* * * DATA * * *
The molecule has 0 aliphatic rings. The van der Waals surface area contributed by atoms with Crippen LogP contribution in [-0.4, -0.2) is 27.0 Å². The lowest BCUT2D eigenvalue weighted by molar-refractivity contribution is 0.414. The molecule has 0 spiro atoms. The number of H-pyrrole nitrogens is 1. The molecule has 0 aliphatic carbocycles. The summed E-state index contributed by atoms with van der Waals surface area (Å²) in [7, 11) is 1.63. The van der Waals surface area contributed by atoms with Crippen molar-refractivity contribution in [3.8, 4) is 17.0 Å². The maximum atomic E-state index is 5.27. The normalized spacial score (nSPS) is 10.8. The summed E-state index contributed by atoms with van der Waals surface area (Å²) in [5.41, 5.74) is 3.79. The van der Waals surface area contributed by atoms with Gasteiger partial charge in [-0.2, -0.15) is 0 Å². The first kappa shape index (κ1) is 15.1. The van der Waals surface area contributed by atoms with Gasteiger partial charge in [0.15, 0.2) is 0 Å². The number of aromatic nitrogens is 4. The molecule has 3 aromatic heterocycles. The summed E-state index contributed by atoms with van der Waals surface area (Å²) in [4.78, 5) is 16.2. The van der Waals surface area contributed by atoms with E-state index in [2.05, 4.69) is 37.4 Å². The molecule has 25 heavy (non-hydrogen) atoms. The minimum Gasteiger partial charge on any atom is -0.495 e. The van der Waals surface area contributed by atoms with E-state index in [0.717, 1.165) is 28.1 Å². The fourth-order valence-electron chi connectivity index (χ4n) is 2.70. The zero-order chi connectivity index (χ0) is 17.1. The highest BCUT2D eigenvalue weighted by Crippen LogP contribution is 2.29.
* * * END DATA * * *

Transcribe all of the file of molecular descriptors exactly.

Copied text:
The molecule has 0 aliphatic rings. The van der Waals surface area contributed by atoms with Crippen LogP contribution in [-0.4, -0.2) is 27.0 Å². The lowest BCUT2D eigenvalue weighted by molar-refractivity contribution is 0.414. The molecule has 0 spiro atoms. The number of H-pyrrole nitrogens is 1. The molecule has 0 aliphatic carbocycles. The summed E-state index contributed by atoms with van der Waals surface area (Å²) in [7, 11) is 1.63. The van der Waals surface area contributed by atoms with Crippen molar-refractivity contribution in [3.8, 4) is 17.0 Å². The maximum atomic E-state index is 5.27. The normalized spacial score (nSPS) is 10.8. The summed E-state index contributed by atoms with van der Waals surface area (Å²) in [5.41, 5.74) is 3.79. The van der Waals surface area contributed by atoms with Gasteiger partial charge in [-0.2, -0.15) is 0 Å². The first kappa shape index (κ1) is 15.1. The van der Waals surface area contributed by atoms with Gasteiger partial charge in [0.15, 0.2) is 0 Å². The number of aromatic nitrogens is 4. The molecule has 3 aromatic heterocycles. The summed E-state index contributed by atoms with van der Waals surface area (Å²) in [4.78, 5) is 16.2. The van der Waals surface area contributed by atoms with E-state index in [2.05, 4.69) is 37.4 Å². The molecule has 25 heavy (non-hydrogen) atoms. The minimum Gasteiger partial charge on any atom is -0.495 e. The van der Waals surface area contributed by atoms with E-state index in [0.717, 1.165) is 28.1 Å². The fourth-order valence-electron chi connectivity index (χ4n) is 2.70. The zero-order chi connectivity index (χ0) is 17.1. The highest BCUT2D eigenvalue weighted by Crippen LogP contribution is 2.29.